Testimony At Sen. Bob Menendez's Bribery Trial Focuses On His Wife's New Jersey Home

Sen. Robert Menendez, D-N.J., leaves federal court Thursday, May 16, 2024, in New York. (AP Photo/Frank Franklin II)
Sen. Robert Menendez, D-N.J., leaves federal court Thursday, May 16, 2024, in New York. (AP Photo/Frank Franklin II)
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NEW YORK (AP) — A New Jersey businessman rescued the home of Sen. Bob Menendez's wife from foreclosure just as the Democrat allegedly helped him secure a lucrative business relationship with Egypt, a lawyer testifying at his bribery trial said Monday.

Attorney John Moldovan told a Manhattan federal court jury that he was working for the businessman, Wael Hana, in July 2019 when he was asked to pay over $20,000 toward the Englewood Cliffs, New Jersey, home’s mortgage.

Moldovan said Hana provided the money that he delivered to a bank to negate the need for a mortgage foreclosure lawsuit.

Menendez, 70, who has pleaded not guilty to multiple charges, moved into the home after the couple married a year later. Hana and Menendez's wife, Nadine, have pleaded not guilty in the case as well, although Nadine Menendez's trial has been postponed until July after she was diagnosed with breast cancer and surgery was required.

In 2022, an FBI raid turned up 13 gold bars and over $480,000 in cash in the home, and a federal agent who led the raid testified extensively about it last week, saying tens of thousands of dollars were found stuffed in four jackets where the senator kept his coats. Other cash was found in bags and in a closet safe.

Prosecutors say the gold bars, cash and a luxury car found in the couple's garage were bribery proceeds.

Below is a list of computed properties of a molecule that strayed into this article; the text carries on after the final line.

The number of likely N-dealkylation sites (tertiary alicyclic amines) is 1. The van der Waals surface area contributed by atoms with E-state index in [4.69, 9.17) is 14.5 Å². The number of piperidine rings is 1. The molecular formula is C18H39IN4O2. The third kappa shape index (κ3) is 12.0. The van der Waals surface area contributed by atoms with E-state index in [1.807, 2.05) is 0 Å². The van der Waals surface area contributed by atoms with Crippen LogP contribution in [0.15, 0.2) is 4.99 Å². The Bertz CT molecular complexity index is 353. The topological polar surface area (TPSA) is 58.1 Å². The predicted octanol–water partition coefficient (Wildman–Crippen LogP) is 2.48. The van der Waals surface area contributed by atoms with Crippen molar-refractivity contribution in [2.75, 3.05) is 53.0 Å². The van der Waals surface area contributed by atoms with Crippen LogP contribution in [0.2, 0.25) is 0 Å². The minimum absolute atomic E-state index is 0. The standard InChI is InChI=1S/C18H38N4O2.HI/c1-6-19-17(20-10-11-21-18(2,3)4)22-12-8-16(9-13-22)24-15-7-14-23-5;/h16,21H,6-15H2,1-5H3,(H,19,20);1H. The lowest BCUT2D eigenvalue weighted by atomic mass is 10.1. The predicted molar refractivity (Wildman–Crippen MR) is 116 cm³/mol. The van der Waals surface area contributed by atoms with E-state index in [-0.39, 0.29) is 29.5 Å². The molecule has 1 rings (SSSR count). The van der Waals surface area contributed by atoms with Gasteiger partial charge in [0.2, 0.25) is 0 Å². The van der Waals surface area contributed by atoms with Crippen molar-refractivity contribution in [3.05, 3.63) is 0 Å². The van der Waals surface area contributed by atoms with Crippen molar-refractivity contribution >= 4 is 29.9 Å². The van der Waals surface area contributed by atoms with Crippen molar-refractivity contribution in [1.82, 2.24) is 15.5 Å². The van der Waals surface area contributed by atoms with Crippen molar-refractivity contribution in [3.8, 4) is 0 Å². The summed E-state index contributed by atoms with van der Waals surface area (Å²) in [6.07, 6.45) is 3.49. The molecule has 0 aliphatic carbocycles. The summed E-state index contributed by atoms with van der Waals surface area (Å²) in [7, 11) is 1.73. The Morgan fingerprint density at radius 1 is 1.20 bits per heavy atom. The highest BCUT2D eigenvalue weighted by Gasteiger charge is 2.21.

Lawyers for Menendez have said that the gold bars belonged to his wife and that the senator hoarded cash at home as a reaction to trauma from his family losing everything, except cash, before they fled Cuba — and before he was born.

Moldovan testified that Hana asked him to establish a legal record that the money to pay off outstanding debt on the mortgage was a loan rather than a gift.

In all, Nadine Menendez owed nearly $271,000 on a $320,750 mortgage, Moldovan said.

Prosecutors say the mortgage payment was made just as Hana was securing a monopoly with Egypt to ensure that any meat exported there from the U.S. was certified by Hana's company to prove it was processed in a manner that conformed with Islamic dietary requirements.

Prosecutors say while he was chairman of the Senate Foreign Relations Committee, Menendez took favorable actions toward Egypt to aid Hana, who had been friends with Nadine Menendez for many years. He had to relinquish the position after his fall arrest.

Among the charges lodged against the senator is that he was acting as a foreign agent of Egypt.

The trial, which began last week, is supposed to last at least another month.